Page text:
The first time surgically implanting and acoustic transmitter is a harrowing experience. Fortunately Andrea, veteran of dozens of surgeries on spiny dogfish, was there to coach me through it. My first couple surgeries took about 20 minutes, his took about five. Most importantly, all sharks subjected to the procedure survived.

Dusky sharks are a species of concern for NOAA, since their slow growth and late maturity is causing them to recover from overfishing at a snail's pace.  On the flipside of that extreme life history, they're born enormous.  This nearly 4-foot female is not far off from size at birth for this species.

Dusky sharks are a species of concern for NOAA.  Their slow growth and late maturity, as well as the ease of mistaking them for species legal to land, are causing them to recover from overfishing at a snail’s pace. On the flipside of that extreme life history, they’re born enormous. This nearly 4-foot female is not far off from size at birth for this species.

Sandbar sharks are an especially hardy species and were generally good candidates for the surgeries.  We were less sure about the dusky and stuck around to ensure a healthy release.  Though disoriented at first, she soon picked up speed and began swimming more confidently.  She even began menacing the gulls and pelicans that had gathered in hopes we'd be tossing something more manageable overboard.

Sandbar sharks are an especially hardy species and were generally good candidates for the surgeries. We were less sure about the dusky and stuck around to ensure a healthy release. Though disoriented at first, she soon picked up speed and began swimming more confidently. She then began taking some frustration out on the gulls and pelicans that had gathered in hopes we’d be tossing something more manageable overboard.

Atlantic angel shark.  Not a target species, but cool to see nonetheless.  Don't underestimate their ability to suddenly lunge at your face off the deck of a boat.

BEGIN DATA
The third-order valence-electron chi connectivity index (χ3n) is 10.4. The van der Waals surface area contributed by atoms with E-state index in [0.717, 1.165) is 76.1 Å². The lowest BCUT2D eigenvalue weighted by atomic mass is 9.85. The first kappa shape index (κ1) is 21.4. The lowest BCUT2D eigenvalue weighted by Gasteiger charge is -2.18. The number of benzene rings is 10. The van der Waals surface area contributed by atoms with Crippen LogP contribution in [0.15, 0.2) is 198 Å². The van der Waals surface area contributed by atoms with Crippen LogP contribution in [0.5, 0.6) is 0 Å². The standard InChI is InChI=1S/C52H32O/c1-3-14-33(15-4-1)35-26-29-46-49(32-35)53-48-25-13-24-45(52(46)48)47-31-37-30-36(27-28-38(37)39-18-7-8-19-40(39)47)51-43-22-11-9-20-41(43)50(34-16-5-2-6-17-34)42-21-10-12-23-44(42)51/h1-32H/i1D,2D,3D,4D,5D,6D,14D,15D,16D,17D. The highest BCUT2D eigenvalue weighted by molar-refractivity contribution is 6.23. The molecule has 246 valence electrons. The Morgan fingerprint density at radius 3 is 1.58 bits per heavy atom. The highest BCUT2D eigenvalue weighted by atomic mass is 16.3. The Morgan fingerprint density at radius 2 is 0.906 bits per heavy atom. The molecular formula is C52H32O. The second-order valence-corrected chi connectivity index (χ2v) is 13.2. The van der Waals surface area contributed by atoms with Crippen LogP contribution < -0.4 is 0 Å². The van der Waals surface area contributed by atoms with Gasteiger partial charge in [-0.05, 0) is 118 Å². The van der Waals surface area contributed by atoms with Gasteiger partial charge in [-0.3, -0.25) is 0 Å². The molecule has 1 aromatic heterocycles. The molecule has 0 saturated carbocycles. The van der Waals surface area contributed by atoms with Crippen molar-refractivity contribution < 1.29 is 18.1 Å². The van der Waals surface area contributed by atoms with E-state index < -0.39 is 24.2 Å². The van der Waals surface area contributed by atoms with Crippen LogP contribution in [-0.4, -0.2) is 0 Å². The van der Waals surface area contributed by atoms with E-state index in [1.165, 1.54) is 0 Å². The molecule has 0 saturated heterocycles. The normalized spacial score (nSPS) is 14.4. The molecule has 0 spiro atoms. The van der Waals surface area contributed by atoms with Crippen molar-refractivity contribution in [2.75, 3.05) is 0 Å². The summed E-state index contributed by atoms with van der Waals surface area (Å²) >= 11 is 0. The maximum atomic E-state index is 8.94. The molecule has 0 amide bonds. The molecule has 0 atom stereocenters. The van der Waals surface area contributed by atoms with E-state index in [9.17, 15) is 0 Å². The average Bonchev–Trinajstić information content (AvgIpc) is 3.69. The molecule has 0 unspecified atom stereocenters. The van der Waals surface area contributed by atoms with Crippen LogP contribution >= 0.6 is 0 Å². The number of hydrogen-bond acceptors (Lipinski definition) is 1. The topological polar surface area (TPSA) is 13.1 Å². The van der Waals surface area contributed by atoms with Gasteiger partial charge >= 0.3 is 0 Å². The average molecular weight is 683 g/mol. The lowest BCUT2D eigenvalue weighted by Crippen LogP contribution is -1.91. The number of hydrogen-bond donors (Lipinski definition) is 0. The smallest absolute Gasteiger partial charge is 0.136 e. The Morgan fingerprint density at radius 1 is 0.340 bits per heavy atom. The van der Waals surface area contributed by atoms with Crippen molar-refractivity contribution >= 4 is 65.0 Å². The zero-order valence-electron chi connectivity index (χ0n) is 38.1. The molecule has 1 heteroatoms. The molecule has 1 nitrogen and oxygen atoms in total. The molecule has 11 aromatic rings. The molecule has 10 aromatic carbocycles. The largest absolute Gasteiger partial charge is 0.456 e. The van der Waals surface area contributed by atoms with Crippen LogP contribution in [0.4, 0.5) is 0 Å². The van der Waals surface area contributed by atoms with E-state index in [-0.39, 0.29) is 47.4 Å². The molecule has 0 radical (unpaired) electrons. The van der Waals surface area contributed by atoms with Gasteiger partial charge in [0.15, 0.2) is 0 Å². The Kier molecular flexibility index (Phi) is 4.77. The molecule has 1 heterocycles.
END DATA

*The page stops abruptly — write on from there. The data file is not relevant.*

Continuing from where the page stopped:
Atlantic angel shark. Not a target species, but a cool catch nonetheless. Don’t underestimate their ability to suddenly lunge at your face off the deck of a boat.

Not a shark, but still a cool fish.  These false albacore, also known as little tunny, were running in the area.  These small tuna are probably a staple of the diet of Cape Hatteras' larger sharks.

Not a shark, but still a cool fish. These false albacore, also known as little tunny, were running in the area. These small tuna are probably a staple of the diet of Cape Hatteras’ larger sharks.

Atlantic sharpnose sharks are usually the most common shark in the area in the warmer months, though the unseasonably warm water (about 64 degrees F on the bottom) brought a few adult sharnposes to our nets.

Atlantic sharpnose sharks are usually the most common shark in the area in the warmer months, though the unseasonably warm water (about 64 F on the bottom) brought a few adults of this species to our nets.

Another adult shark was this scalloped hammerhead, checking in at just over six feet in length.  This is another species that isn't common off of Cape Hatteras in the winter.

Another adult shark was this scalloped hammerhead, checking in at just over six feet in length. This is another species that isn’t common off of Cape Hatteras in the winter.

The hammerhead had apparently lead a rough life before we caught it.  Its jaw may have been damaged by an earlier encounter with a longline or tuna charter.

The hammerhead had apparently lead a rough life before we caught it. Its jaw may have been damaged by an earlier encounter with a longline or tuna charter.

All in all, a pretty successful trip.  I’m looking forward to seeing where our tagged sharks go, and hope to add more sharks to the roster soon.